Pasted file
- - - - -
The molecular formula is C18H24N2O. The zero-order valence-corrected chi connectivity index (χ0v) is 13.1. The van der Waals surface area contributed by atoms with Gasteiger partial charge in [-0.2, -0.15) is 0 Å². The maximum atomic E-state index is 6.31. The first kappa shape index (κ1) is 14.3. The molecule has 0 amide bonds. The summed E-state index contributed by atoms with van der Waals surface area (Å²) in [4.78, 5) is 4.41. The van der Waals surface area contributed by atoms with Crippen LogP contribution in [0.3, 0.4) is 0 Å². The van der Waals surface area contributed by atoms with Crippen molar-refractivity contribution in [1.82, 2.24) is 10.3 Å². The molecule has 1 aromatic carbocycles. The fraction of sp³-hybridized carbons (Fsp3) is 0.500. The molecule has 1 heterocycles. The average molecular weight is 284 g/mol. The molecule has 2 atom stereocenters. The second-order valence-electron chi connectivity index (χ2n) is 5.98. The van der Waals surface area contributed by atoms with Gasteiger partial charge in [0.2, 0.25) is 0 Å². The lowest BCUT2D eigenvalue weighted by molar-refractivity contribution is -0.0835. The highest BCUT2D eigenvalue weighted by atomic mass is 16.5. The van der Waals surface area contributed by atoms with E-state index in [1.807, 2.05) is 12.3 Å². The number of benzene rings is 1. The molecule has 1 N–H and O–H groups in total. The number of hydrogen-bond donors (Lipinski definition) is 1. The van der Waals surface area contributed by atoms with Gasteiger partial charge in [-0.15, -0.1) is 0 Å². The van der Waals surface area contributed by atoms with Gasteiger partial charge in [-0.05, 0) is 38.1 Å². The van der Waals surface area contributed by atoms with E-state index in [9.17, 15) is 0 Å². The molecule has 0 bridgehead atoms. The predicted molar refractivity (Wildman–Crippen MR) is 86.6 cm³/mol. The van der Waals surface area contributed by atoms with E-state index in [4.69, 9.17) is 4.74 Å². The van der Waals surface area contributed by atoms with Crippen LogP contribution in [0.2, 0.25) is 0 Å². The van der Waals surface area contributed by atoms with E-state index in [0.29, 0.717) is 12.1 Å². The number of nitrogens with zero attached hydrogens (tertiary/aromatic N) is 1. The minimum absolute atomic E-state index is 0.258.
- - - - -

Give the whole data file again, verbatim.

The molecular formula is C18H24N2O. The zero-order valence-corrected chi connectivity index (χ0v) is 13.1. The van der Waals surface area contributed by atoms with Gasteiger partial charge in [-0.2, -0.15) is 0 Å². The maximum atomic E-state index is 6.31. The first kappa shape index (κ1) is 14.3. The molecule has 0 amide bonds. The summed E-state index contributed by atoms with van der Waals surface area (Å²) in [4.78, 5) is 4.41. The van der Waals surface area contributed by atoms with Crippen LogP contribution in [0.3, 0.4) is 0 Å². The van der Waals surface area contributed by atoms with Crippen molar-refractivity contribution in [1.82, 2.24) is 10.3 Å². The molecule has 1 aromatic carbocycles. The fraction of sp³-hybridized carbons (Fsp3) is 0.500. The molecule has 1 heterocycles. The average molecular weight is 284 g/mol. The molecule has 2 atom stereocenters. The second-order valence-electron chi connectivity index (χ2n) is 5.98. The van der Waals surface area contributed by atoms with Gasteiger partial charge in [0.2, 0.25) is 0 Å². The lowest BCUT2D eigenvalue weighted by molar-refractivity contribution is -0.0835. The highest BCUT2D eigenvalue weighted by atomic mass is 16.5. The van der Waals surface area contributed by atoms with E-state index in [1.807, 2.05) is 12.3 Å². The number of benzene rings is 1. The molecule has 1 N–H and O–H groups in total. The number of hydrogen-bond donors (Lipinski definition) is 1. The van der Waals surface area contributed by atoms with Gasteiger partial charge in [-0.15, -0.1) is 0 Å². The van der Waals surface area contributed by atoms with Gasteiger partial charge in [-0.05, 0) is 38.1 Å². The van der Waals surface area contributed by atoms with E-state index in [9.17, 15) is 0 Å². The molecule has 0 bridgehead atoms. The predicted molar refractivity (Wildman–Crippen MR) is 86.6 cm³/mol. The van der Waals surface area contributed by atoms with E-state index in [4.69, 9.17) is 4.74 Å². The van der Waals surface area contributed by atoms with Crippen LogP contribution in [0.2, 0.25) is 0 Å². The van der Waals surface area contributed by atoms with E-state index in [0.29, 0.717) is 12.1 Å². The number of nitrogens with zero attached hydrogens (tertiary/aromatic N) is 1. The minimum absolute atomic E-state index is 0.258.